It’s the strangest thing to watch a conductor act out choreographed directions in front of an orchestra, only to find that much of it fails to connect with the musicians. There were so many such moments in this BBC SSO concert on Friday under Birmingham-born Alpesh Chauhan, the ultimate outcome of which was to make the majority of the evening sound ordinarily routine.
BBC SSO & Alpesh Chauhan **
Eden Court, Inverness
Most of these were in the second half, a simple pairing of Mozart’s Magic Flute Overture and Dvorak’s Symphony No 8. The former, with its dramatic juxtaposition of grand chordal gestures and frantic fugal interjections, seemed to operate with nervous caution.
The Dvorak, with its quixotic Bohemian charm and ripe bursts of energy, appeared constrained by Chauhan’s blanket overprescription and occasional forced tempi changes. He should just have let it run as nature intended it.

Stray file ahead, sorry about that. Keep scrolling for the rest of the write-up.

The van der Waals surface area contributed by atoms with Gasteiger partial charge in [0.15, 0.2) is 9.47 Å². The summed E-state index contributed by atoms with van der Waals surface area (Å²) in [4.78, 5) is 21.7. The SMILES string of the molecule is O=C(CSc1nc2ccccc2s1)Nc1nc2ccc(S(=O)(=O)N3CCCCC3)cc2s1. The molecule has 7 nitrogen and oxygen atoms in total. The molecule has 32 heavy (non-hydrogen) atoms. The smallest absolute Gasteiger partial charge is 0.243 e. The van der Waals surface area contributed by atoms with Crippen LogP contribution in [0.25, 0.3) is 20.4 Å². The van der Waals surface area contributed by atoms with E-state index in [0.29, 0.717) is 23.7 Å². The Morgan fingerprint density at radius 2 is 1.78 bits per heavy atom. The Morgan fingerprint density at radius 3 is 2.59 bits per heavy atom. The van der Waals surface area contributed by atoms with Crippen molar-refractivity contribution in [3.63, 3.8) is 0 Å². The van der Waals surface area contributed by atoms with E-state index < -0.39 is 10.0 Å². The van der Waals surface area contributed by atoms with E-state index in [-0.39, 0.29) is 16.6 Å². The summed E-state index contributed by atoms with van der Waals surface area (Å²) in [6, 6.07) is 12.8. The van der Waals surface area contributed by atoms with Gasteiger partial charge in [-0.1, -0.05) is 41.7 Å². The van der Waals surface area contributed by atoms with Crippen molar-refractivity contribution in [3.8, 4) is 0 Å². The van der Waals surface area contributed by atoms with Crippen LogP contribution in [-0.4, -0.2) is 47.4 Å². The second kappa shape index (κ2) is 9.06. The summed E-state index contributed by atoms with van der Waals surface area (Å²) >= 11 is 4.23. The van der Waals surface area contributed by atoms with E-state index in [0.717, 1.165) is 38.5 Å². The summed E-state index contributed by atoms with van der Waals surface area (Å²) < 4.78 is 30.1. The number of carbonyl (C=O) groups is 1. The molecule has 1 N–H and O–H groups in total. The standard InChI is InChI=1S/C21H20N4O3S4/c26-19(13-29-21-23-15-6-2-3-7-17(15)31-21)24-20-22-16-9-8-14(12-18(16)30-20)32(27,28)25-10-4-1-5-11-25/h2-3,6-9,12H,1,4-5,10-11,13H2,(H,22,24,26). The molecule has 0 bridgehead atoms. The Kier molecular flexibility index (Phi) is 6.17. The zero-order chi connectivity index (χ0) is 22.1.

How different this was from Malcolm Arnold’s Clarinet Concerto No 2, written in the 1960s for Benny Goodman, and consequently driven by a jazz influence that progressively dominates, reaching its zenith in the wild ragtime of the Finale.
It inspired a riveting performance from clarinettist and BBC Radio 3 New Generation Artist, Annelien Van Wauwe. She flirted mesmerisingly with the first movement cadenza, cast a languid moodiness over the central rhapsodic Lento, before unleashing a riotous impetuosity in the hip-swaying finale.
The concert opened with Mendelssohn’s String Symphony No 10, one of twelve written effectively as pedagogic exercises. It ticked over
nicely, but lacked a touch of magic.